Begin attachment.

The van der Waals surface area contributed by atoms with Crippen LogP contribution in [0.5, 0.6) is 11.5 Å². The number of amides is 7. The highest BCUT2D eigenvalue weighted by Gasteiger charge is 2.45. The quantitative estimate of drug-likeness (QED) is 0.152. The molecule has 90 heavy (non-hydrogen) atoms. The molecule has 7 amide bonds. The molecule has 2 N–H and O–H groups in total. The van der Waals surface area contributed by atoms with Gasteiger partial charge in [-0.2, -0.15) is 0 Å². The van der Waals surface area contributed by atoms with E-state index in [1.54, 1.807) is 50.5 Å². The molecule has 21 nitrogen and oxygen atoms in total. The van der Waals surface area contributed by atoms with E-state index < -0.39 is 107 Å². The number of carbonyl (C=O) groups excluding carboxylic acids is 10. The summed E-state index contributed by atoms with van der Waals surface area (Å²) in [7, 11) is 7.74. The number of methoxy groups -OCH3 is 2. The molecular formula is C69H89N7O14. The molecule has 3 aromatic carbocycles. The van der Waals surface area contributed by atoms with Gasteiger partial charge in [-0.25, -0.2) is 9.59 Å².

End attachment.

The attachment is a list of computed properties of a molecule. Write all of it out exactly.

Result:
The van der Waals surface area contributed by atoms with Crippen LogP contribution in [0.5, 0.6) is 11.5 Å². The number of amides is 7. The highest BCUT2D eigenvalue weighted by Gasteiger charge is 2.45. The quantitative estimate of drug-likeness (QED) is 0.152. The molecule has 90 heavy (non-hydrogen) atoms. The molecule has 7 amide bonds. The molecule has 2 N–H and O–H groups in total. The van der Waals surface area contributed by atoms with Gasteiger partial charge in [-0.2, -0.15) is 0 Å². The van der Waals surface area contributed by atoms with E-state index in [1.54, 1.807) is 50.5 Å². The molecule has 21 nitrogen and oxygen atoms in total. The van der Waals surface area contributed by atoms with E-state index < -0.39 is 107 Å². The number of carbonyl (C=O) groups excluding carboxylic acids is 10. The summed E-state index contributed by atoms with van der Waals surface area (Å²) in [7, 11) is 7.74. The number of methoxy groups -OCH3 is 2. The molecular formula is C69H89N7O14. The molecule has 3 aromatic carbocycles. The van der Waals surface area contributed by atoms with Gasteiger partial charge in [-0.25, -0.2) is 9.59 Å².